My Experiments in Social Video
June 25, 2004
Because I’m a rarity at Microsoft, a remote employee, I’ve been conducting experiments in social video to increase my presence from afar.
Experiment #1: Mini-Me
My first experiment was a dedicated laptop for IM audio and video that sits on my desk in building 5. The idea was that anyone that wanted to chat with me could wander by my office and start an a/v chat w/ me nearly as easily if I was actually in the office. And then, when I’m supposed to be in a meeting, instead of requiring someone to bring their laptop, with a web-cam installed, and give it up to me for the duration of the meeting so that I could see folks, they could just grab the “mini-me” laptop from my desk and bring it to the meeting.
Sounds nice, eh?
The reason mini-me doesn’t work as a stand-in for me in my office is because there’s no standard account I can login with on my desktop, e.g. redmond\guest. The reason a standard account would be nice is so that I can leave it logged in all the time, tie its own .NET Passport to the account and put a shortcut on the desktop to make it IM me in video conference mode (I actually wrote an app that does just that). Unfortunately, it has to be an MS domain account so it has network access and if I leave an anonymous domain account logged in on a laptop all the time, that’s an enormous security hole. And if I make folks that want a quick chat with me log in themselves, they’ll will have to wait for their domain settings to migrate to the laptop, they’ll have to login with their own IM account, they’ll have to configure the web cam before using it and they’ll have to remember to logout when they leave for the next person. Frankly, I’m not worth all that trouble when they could just call, IM or email me.
So, the mini-me laptop is a bust unless I can figure out a way to get Internet access without Intranet access inside the MS corporate Intranet without requiring everyone to log in w/ their own account to get it. Oh, and it has to be in a way that works with wireless so that they can haul mini-me to a meeting without having to haul along a cable, too.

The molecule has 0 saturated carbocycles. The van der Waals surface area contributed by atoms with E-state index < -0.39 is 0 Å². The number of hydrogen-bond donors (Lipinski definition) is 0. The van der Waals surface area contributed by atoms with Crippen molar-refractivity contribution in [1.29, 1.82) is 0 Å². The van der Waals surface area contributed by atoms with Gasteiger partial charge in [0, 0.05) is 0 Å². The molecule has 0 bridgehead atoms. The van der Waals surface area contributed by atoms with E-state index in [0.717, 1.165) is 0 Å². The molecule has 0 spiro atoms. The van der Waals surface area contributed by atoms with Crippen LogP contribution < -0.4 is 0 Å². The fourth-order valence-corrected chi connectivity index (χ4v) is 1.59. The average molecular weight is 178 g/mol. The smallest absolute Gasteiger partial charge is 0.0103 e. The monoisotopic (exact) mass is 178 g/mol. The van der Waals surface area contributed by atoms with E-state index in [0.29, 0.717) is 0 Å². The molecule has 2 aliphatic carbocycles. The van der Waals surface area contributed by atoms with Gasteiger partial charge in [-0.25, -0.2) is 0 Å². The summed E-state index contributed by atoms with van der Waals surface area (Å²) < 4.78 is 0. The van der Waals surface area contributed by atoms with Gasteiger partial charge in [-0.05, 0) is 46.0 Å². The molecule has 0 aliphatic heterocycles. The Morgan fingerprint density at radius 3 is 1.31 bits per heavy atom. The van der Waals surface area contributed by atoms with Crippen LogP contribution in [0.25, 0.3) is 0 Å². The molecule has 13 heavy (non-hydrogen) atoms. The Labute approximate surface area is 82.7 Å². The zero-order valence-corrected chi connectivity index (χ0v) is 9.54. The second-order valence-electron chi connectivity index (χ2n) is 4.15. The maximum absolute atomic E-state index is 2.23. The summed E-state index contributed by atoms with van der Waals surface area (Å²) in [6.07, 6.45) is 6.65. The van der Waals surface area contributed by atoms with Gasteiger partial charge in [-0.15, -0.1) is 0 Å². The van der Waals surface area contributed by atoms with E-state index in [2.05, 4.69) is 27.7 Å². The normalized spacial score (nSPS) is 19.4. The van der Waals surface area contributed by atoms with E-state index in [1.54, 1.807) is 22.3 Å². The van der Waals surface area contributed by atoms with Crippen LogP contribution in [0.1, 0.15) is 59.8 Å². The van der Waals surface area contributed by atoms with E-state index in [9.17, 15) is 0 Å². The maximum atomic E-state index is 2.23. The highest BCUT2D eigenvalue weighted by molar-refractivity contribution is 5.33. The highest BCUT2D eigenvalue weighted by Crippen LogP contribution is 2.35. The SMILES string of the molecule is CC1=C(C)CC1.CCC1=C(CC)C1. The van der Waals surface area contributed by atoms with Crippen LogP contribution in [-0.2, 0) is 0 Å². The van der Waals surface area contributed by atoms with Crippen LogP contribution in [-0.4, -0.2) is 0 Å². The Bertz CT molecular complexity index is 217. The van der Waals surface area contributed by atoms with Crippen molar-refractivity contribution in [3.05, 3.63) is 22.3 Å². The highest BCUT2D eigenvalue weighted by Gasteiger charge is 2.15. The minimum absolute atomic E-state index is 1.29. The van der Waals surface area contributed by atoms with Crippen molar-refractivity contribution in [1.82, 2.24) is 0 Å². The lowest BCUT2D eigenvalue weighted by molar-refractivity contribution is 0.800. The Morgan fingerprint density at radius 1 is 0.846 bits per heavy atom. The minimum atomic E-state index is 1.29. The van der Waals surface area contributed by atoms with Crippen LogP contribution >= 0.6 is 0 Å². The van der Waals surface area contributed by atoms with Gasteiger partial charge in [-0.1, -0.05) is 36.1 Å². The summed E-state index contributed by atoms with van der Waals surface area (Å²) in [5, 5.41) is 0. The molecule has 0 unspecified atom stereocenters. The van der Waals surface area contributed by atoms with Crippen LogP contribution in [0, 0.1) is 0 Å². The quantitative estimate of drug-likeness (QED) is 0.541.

Experiment #2: Maxi-Me
My 2nd experiment in social video
went quite a bit better. Last week I gave two 1-hour talks back to back to the
AZ .NET User Group, but the trick was, I gave them from my house. The setup was
two computers on each side. One was for NetMeeting app-sharing (using MSN
Messenger to request Remote Assistance works, too, but I can never get MSN
Messenger app-sharing going). The second is for the video (the CPU load was too
heavy to do both on one computer). Voice was done over the phone, which they put
through their PA system. They also had two computers, both attached to video
projectors, broadcasting my screen using one projector and my image using
another (can you imagine how disturbing it must have been to see the giant,
pixelated maxi-me? I shudder at the thought : ).
The app-sharing worked well, as I was able to easily switch between PowerPoint and a Terminal Services session to my Longhorn box. The audio worked well because I insisted on 2-way audio so I could hear them ask questions (I hate talking into silence). The video was cool, because I could see them raise their hands, drift off, laugh, etc, but it required somebody sweeping the room on their end periodically (talking without seeing your audience is slow death).
Overall, it seems like folks were able to enjoy a remote presenter without too much trouble. Once I got ’em warmed up, the speaker phone and roving camera made Q&A very natural. I would try maxi-me again, although I’d love it if I could get mini-me working, too.
In general, I believe that ubiquitous a/v conferencing is inevitable. I just I’m just a bit ahead of the curve. : )